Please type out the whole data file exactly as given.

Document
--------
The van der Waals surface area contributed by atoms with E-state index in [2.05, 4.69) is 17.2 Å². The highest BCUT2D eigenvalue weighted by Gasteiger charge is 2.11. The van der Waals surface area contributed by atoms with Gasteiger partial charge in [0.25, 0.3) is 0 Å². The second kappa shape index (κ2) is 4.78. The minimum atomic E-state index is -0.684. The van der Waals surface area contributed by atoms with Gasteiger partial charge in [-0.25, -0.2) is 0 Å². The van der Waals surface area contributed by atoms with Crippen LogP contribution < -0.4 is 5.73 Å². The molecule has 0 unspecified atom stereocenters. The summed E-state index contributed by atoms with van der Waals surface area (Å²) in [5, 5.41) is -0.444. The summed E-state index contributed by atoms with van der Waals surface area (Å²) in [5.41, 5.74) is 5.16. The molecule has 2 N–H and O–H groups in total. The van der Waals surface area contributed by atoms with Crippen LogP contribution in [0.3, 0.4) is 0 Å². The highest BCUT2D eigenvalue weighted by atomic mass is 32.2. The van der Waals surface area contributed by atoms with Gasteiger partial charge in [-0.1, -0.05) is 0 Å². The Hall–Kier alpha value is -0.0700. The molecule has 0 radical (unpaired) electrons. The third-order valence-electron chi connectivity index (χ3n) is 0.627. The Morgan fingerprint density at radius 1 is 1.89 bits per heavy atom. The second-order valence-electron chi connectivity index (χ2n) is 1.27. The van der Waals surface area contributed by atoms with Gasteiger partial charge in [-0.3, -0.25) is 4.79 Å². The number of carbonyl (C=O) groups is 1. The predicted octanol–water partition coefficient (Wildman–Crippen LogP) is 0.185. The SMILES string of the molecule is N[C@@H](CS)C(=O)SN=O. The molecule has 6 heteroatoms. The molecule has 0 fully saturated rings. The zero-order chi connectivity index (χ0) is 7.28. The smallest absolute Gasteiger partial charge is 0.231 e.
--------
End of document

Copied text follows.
The van der Waals surface area contributed by atoms with E-state index in [2.05, 4.69) is 17.2 Å². The highest BCUT2D eigenvalue weighted by Gasteiger charge is 2.11. The van der Waals surface area contributed by atoms with Gasteiger partial charge in [0.25, 0.3) is 0 Å². The second kappa shape index (κ2) is 4.78. The minimum atomic E-state index is -0.684. The van der Waals surface area contributed by atoms with Gasteiger partial charge in [-0.25, -0.2) is 0 Å². The van der Waals surface area contributed by atoms with Crippen LogP contribution < -0.4 is 5.73 Å². The molecule has 0 unspecified atom stereocenters. The summed E-state index contributed by atoms with van der Waals surface area (Å²) in [5, 5.41) is -0.444. The summed E-state index contributed by atoms with van der Waals surface area (Å²) in [5.41, 5.74) is 5.16. The molecule has 2 N–H and O–H groups in total. The van der Waals surface area contributed by atoms with Crippen LogP contribution in [0.3, 0.4) is 0 Å². The highest BCUT2D eigenvalue weighted by atomic mass is 32.2. The van der Waals surface area contributed by atoms with Gasteiger partial charge in [-0.1, -0.05) is 0 Å². The Hall–Kier alpha value is -0.0700. The molecule has 0 radical (unpaired) electrons. The third-order valence-electron chi connectivity index (χ3n) is 0.627. The Morgan fingerprint density at radius 1 is 1.89 bits per heavy atom. The second-order valence-electron chi connectivity index (χ2n) is 1.27. The van der Waals surface area contributed by atoms with Gasteiger partial charge in [-0.3, -0.25) is 4.79 Å². The number of carbonyl (C=O) groups is 1. The predicted octanol–water partition coefficient (Wildman–Crippen LogP) is 0.185. The SMILES string of the molecule is N[C@@H](CS)C(=O)SN=O. The molecule has 6 heteroatoms. The molecule has 0 fully saturated rings. The zero-order chi connectivity index (χ0) is 7.28. The smallest absolute Gasteiger partial charge is 0.231 e.